Make a Soldering Iron!


Introduction: Make a Soldering Iron!

About: I am a teenage kid who's interests are inventing and video games. I enjoy sharing most of my inventions and game advice and other cool stuff with other people to inspire them into making things of their own....

Hello! This is my first instructible so please excuse any mistakes I may have made. This instructible is on a diy soldering iron! Why spend an upwards of 20 dollars when you can make one for about 4 dollars!

Step 1: Materials

2 jumper cables,

6 volt battery( 4.5Ah),



Step 2: Tools

Gloves(optional, as the alligator clip gets very hot),

A set of safety or welding goggles,

Pencil sharpener,

Your hands,

And an open imagination!

Step 3: Putting It Together

First, you want to put the green(or black) cable on the negative terminal of the battery.

The next step is to place your yellow or red jumper on the positive terminal.

Place the graphite(taken from a sharpened, broken pencil graphite) in the alligator clip on the green cable.

Lastly, place the solder in the yellow clip.

Your done!

Step 4: Using the Iron!

To use the iron, just touch the graphite to the solder and the solder will melt!

Now use your imagination for the uses of this iron!(hmmmmm..... maybe a micro welder...)



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    13 Discussions

    mine isn't melting solder. im using 11.5v. whats wrong

    this looks very easy to make ill try it

    I actually do have a soldering iron. This just might work in a great emergency, but you could just go to radio shack with 10 bucks and pick up the soldering iron that I have(It's a great starter iron, but the tips degrade slowly over time, which is why I bought a higher quality soldering gun)

    Be careful what you solder with this, as the voltage from the battery can easily be applied to the components you are "soldering". 6v will easily kill TTL and LV TTL items.

    Before you say "but it's 0v, as they are shorted together". Yes, mostly. It's the tiny little OOPS moment when it's not.

    And as for temperature control, there is non. That's why spend $20 on a real iron. A decent soldering iron is an investment, yes: this is more what MacGyver would do in an emergency :)

    That is right. This iron is only good for use in a short period of time

    Hello there,
    Just a quick question. Does the Graphite degrade or mix with Solder at all?
    I'm pretty sure that Graphite has a high insulation factor. If so, when mixed with solder it'd be constantly exposed to a current and produce a lot of heat, Right?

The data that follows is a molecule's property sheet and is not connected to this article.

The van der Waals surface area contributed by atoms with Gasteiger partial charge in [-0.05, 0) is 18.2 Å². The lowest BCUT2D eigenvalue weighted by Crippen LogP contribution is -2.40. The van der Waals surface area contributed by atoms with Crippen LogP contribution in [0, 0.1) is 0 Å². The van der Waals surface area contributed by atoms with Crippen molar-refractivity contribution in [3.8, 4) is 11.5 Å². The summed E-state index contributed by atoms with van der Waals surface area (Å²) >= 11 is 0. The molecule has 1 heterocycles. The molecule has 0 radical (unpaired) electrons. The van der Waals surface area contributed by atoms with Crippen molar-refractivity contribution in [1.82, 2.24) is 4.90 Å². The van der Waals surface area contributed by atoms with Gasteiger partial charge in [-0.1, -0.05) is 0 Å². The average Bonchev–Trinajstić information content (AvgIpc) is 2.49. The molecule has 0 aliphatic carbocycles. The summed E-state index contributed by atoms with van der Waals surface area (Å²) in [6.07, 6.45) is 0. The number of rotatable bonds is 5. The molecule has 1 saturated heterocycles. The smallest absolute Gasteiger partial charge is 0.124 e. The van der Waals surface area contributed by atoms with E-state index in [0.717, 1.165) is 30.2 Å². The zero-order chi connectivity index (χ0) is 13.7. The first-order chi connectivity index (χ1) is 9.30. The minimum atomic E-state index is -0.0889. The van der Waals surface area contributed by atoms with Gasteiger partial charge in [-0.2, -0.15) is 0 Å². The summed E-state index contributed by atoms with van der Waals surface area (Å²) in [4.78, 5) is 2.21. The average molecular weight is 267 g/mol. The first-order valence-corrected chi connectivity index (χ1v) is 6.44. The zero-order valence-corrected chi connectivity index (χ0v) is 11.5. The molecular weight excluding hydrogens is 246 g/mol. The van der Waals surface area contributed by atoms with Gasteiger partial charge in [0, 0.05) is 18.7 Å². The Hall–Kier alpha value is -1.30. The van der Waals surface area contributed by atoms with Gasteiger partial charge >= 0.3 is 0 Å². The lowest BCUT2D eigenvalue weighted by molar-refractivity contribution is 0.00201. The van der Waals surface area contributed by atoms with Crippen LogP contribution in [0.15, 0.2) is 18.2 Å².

I know soldering doesn't specifically apply to electronics, but is this safe to use on them?
    P.S. I don't mean to shoot down your first Instructable, as I'm curious just to see if this works well. Could be a nifty portable Iron, and really useful :)

    2 replies

    Err.... no. Graphite is an excellent conductor. On the other hand, graphite in solder does create other problems regarding the crystal structure of the metals. But if you have to solder in this MacGyver style, that's probably your least concern.

    Apologies, i was thinking of how you can create a "light bulb filament", or a substitute, and Graphite's reactiveness in that specific scenario.I really don't know all that well.
    I may pick up a 6v on my next trip to town, i think i will try this.

    This would just essentially cause a dead short in the battery. Def. not good for them if you want them to last for a while.

    This could also be titled " how to blow up a battery by making a dead short" in a situation where being able to solder something could save your life, this is worth knowing about; otherwise it's asking for a quick trip to the ER.

    1 reply

    +1 - Good for MacGyver, bad for soldering.

    Why spend 20$ instead of 4$? Because nothing can blow up, you don't burn your fingers, you can produce high quality joints ...

    Btw. It's not the job of a soldering iron to melt solder. The job is to get two pieces of metal so hot that the solder melts around them and creates a metal-metal connection. (but not so hot that any component breaks)

    The graphite does degrade slowly over time. I also think that this is more of a metalwork and wire soldering iron than a electronics soldering iron. Also, a word of advice. The iron does work, but don't use it for long and have a set of safety goggles on.

    I have just added a set of safety goggles to the tools step